The “BIG” fig

Figs are native to the Middle East and Western Asia and are now cultivated throughout the world. Figs have a unique taste and texture. They are sweet and chewy. The smoothness of the fruit and the crunchiness of its seeds make a beautiful combination to eat. Dried figs are available throughout the year whereas fresh figs are available from June to September.

Figs are oval or pear-shaped and come in white, green, red, yellow, purple, and black colors. You can eat them raw and fresh, dried, or incorporate them in various recipes

The name ‘fig’ originates from a Latin word called ‘ficus’ and an older Hebrew name called ‘feg.’ Figs are known to be the first fruits to be harvested and cultivated. They were native to India and Turkey and came to America in the 1500s.

Figs were used as sweeteners by the Assyrians in 3000 B.C. The fig plant is known to be the first plant to be cultivated by humans.

The Nutrition Facts of Figs

Figs are a powerhouse of various essential nutrients. They are rich in phytonutrients, antioxidants, and vitamins. Dried figs are highly concentrated in minerals and vitamins.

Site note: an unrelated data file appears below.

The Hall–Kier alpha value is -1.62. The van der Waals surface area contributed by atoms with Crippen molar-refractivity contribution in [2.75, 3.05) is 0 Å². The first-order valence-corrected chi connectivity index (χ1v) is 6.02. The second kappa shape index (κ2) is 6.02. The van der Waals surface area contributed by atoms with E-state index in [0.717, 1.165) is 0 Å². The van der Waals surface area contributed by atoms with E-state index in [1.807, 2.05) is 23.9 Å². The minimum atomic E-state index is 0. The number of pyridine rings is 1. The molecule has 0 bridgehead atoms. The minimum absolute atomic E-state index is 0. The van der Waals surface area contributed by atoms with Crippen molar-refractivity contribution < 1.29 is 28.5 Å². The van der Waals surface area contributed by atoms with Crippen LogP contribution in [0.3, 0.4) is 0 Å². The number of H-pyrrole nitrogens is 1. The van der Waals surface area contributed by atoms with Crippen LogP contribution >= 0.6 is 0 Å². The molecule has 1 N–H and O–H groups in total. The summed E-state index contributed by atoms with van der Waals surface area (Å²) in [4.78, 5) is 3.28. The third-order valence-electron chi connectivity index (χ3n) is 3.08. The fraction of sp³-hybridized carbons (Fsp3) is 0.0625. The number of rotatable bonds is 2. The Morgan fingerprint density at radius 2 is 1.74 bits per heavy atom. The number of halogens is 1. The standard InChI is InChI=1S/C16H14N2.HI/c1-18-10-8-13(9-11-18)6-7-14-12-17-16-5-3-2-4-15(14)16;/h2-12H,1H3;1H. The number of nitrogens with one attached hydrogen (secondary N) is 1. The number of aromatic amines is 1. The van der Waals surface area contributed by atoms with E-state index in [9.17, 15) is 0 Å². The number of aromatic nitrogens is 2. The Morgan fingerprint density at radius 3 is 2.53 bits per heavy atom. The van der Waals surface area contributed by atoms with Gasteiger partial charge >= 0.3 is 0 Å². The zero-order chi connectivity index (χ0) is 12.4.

Figs reduce the triglyceride levels in your blood and contribute to improving your heart health. Figs also contain vitamin B6 that is responsible for producing serotonin. This serotonin boosts your mood and lowers cholesterol.

Figs are a powerhouse of antioxidants, and they neutralize the free radicals in your body and fight diseases. The riper a fig is, the more antioxidants it contains

Figs contain calcium, potassium, and magnesium, all of which aid bone health Figs improve bone density and decrease the breakdown of bones, which begins as you age

Figs are amongst those fruits that contain the highest amount of fiber

  1. Dried figs contain iron, which is a key component of hemoglobin. Consuming dried figs was found to improve the hemoglobin levels in the blood
  2. It is well known that figs are a recurring theme in religion: it is the first fruit tree mentioned in the Bible, and some traditions believe that it was the forbidden fruit in the Garden of Eden. It was the tree under which Buddha received enlightenment. Figs can also have powerful impacts on everyday life, both in a positive or negative fashion. For instance, Kikuyu women in Africa smear themselves with the sap of fig trees to ensure pregnancy. In Bolivia, soul-stealing spirits dwell in the canopy of figs and walking under, or felling, these trees can cause illness. In Papua New Guinea, figs are believed to be the haunt of evil spirits which would be released if they are felled.

And for the many of us who live in the Middle East, we are blessed with myriad of fruits with the natural goodness of sugars, yet we choose processed foods. It’s time to make that change – that switch and make fruits a consistent portion of our daily diets

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